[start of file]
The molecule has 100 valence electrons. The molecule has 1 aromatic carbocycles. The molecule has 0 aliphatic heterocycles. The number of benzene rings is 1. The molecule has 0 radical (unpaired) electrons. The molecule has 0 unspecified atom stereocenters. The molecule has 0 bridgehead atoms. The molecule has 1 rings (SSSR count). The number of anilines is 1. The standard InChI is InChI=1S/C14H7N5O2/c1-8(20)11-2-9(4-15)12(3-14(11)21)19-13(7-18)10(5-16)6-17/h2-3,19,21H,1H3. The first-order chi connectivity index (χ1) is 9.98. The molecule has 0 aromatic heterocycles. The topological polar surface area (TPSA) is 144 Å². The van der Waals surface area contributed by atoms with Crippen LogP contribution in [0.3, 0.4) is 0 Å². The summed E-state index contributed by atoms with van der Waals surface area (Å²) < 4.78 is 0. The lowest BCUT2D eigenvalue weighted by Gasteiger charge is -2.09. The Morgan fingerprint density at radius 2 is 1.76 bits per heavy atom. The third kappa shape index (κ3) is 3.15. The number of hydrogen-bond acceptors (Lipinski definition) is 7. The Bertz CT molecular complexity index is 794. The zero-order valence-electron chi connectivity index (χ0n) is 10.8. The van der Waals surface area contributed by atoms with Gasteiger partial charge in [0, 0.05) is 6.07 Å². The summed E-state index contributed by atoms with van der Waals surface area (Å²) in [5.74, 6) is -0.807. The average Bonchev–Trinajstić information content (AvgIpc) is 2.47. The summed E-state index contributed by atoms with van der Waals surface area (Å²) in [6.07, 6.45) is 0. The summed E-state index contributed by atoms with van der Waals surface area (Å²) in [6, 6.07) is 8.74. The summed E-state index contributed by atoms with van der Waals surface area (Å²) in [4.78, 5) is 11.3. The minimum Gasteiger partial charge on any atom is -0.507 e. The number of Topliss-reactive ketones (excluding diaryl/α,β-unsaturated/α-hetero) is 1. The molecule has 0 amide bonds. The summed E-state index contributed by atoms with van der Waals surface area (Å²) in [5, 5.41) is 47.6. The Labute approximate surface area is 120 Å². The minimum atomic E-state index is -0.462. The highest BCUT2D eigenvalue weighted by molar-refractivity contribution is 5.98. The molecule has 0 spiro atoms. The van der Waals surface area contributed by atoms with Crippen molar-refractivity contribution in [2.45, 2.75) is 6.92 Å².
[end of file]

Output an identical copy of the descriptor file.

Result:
The molecule has 100 valence electrons. The molecule has 1 aromatic carbocycles. The molecule has 0 aliphatic heterocycles. The number of benzene rings is 1. The molecule has 0 radical (unpaired) electrons. The molecule has 0 unspecified atom stereocenters. The molecule has 0 bridgehead atoms. The molecule has 1 rings (SSSR count). The number of anilines is 1. The standard InChI is InChI=1S/C14H7N5O2/c1-8(20)11-2-9(4-15)12(3-14(11)21)19-13(7-18)10(5-16)6-17/h2-3,19,21H,1H3. The first-order chi connectivity index (χ1) is 9.98. The molecule has 0 aromatic heterocycles. The topological polar surface area (TPSA) is 144 Å². The van der Waals surface area contributed by atoms with Crippen LogP contribution in [0.3, 0.4) is 0 Å². The summed E-state index contributed by atoms with van der Waals surface area (Å²) < 4.78 is 0. The lowest BCUT2D eigenvalue weighted by Gasteiger charge is -2.09. The Morgan fingerprint density at radius 2 is 1.76 bits per heavy atom. The third kappa shape index (κ3) is 3.15. The number of hydrogen-bond acceptors (Lipinski definition) is 7. The Bertz CT molecular complexity index is 794. The zero-order valence-electron chi connectivity index (χ0n) is 10.8. The van der Waals surface area contributed by atoms with Gasteiger partial charge in [0, 0.05) is 6.07 Å². The summed E-state index contributed by atoms with van der Waals surface area (Å²) in [5.74, 6) is -0.807. The average Bonchev–Trinajstić information content (AvgIpc) is 2.47. The summed E-state index contributed by atoms with van der Waals surface area (Å²) in [6.07, 6.45) is 0. The summed E-state index contributed by atoms with van der Waals surface area (Å²) in [6, 6.07) is 8.74. The summed E-state index contributed by atoms with van der Waals surface area (Å²) in [4.78, 5) is 11.3. The minimum Gasteiger partial charge on any atom is -0.507 e. The number of Topliss-reactive ketones (excluding diaryl/α,β-unsaturated/α-hetero) is 1. The molecule has 0 amide bonds. The summed E-state index contributed by atoms with van der Waals surface area (Å²) in [5, 5.41) is 47.6. The Labute approximate surface area is 120 Å². The minimum atomic E-state index is -0.462. The highest BCUT2D eigenvalue weighted by molar-refractivity contribution is 5.98. The molecule has 0 spiro atoms. The van der Waals surface area contributed by atoms with Crippen molar-refractivity contribution in [2.45, 2.75) is 6.92 Å².